Natural Stone Pathways: From Choosing to Setting

Natural stone pathways are a unique yet smart way to link your home with its surroundings. Whether in the form of zigzag pavements or stepping stones in the garden, or a straight walkway leading to the front door of your house from the main entrance, natural stone pavers are a great value addition to your property.

Pathways are usually created with flagstones – a common term for any type of natural stone that can be broken down into irregular, square or circular pieces; depending on the requirement. A flagstone can be made out of limestone, sandstone or quartzite. Its size may vary from 1-2 feet and the height is generally kept 3/4th of an inch to 3 inches. As per the choice of the natural stone and finish, flagstones can be obtained in different color combinations, shades and textures.

An Array of Shapes and Colors to Choose From

Every natural stone occurs in multiple shades and design patterns. Further, these stones can be given any desired shape as per the need of the project. Limestone is generally grayish in appearance, but also exists in many other shades like blue, brown, green, yellow and pink. Similarly, popular colors of sandstone are brown, black, red, gold, green, red and pink. Quartzite also occurs in several eye-pleasing shades like golden, black, green, silver, red and yellow. It also contains some tiny particles that have a tendency to sparkle; thus impart a unique look to the quartzite pavers.

Climate of your area is an important factor that should be considered while choosing a stone for pathways. In case you are residing in an area, where the winter temperature generally reaches to freezing point, it is suggested to go for a dense stone like quartzite as it has the ability to withstand extreme cold. On the other hand, limestone and sandstone are highly porous (except a few variants) and easily absorb moisture. This makes them susceptible to get cracked upon freezing; hence not suitable for cold regions.

There are numerous ways to install a natural stone in the outdoors. It could either used to fashion a pathway leading to your front door or as a decorative article like fountains in the front yard or garden. A stone also looks great when bordered around a planting bed. Natural stone pavers can be laid to form either a straight or S-shaped pathway. To make it more appealing, one can narrow or widen the path lengthwise at specific distances to create a zigzag pattern. If you want to play creative, you can come up with designs of your own, such as starburst or nautilus shape flagstone surrounding a circular stone.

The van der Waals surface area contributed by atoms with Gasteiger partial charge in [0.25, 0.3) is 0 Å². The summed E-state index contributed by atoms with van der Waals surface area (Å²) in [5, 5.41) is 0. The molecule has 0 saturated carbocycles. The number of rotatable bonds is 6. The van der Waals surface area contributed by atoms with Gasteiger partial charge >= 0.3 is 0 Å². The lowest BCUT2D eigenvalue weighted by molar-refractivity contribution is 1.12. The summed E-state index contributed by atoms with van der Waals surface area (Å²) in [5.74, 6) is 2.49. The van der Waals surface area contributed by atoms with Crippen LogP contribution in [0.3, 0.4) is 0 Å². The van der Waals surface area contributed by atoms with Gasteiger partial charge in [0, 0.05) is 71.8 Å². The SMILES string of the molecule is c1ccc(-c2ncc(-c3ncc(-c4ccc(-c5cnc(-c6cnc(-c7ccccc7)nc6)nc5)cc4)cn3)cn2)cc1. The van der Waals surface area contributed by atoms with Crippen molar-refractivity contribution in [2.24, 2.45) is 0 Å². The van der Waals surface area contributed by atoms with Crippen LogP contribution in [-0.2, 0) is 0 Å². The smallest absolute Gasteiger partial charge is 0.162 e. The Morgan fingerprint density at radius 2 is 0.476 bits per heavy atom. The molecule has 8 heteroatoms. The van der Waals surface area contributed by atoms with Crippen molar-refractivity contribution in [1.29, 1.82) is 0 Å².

A 30 to 36 inch-wide pathway is considered ideal for a single person to walk, whereas a pathway with a width of nearly 48 inches is suitable for two persons to walk comfortably side by side.

Laying the Flagstones

After the selection of stone and design, the next step is to develop the bed for the stone. Initially, a four to six-inch deep ditch should be dug using a shovel or sod cutter. If the design is somewhat complex, it is suggested to define the path using stakes and then filling in the boundary upside down using a spray paint.

In the freshly dug bed, lay a base of crushed rock containing stone dust. Experts suggest that the base should be kept in a way, so that it gives generous amount of powder to compact and make the stone to stick well at their place. The bed should be filled up to 2 inches, so that the flagstone of varying heights could be lowered and raised accordingly to make the top surface flat and uniform. Thereafter, the base is packed downwards or made wet so that it gets compact.

Setting the Flagstones

After laying the bed, it is time to select the stone with desired color and finish. The selected stone is then set in the bed by adjusting each of them to create an even and flat surface. For high-traffic areas like the pathway leading to the home, it is recommended to use a level gauge. The space between the stones should be kept ½ inch to 4 inches depending on the effect you want to create. A few people can also be found using a diamond blade skill saw to cut the stone and pack them tightly together without leaving any gap.

You can also use commercially available polymeric sand to fill in the gaps between stones to bind the base material. As a precautionary measure, you can also use aluminum or plastic paver restraint, known as paver edging, to keep the stone at its place.

Once the flagstones are set, the newly developed pathway can last a lifetime. To ensure this, all you need is to clean and maintain it at regular intervals. A good looking pathway not just adds value to the property, but also proves to be a great investment in the long run.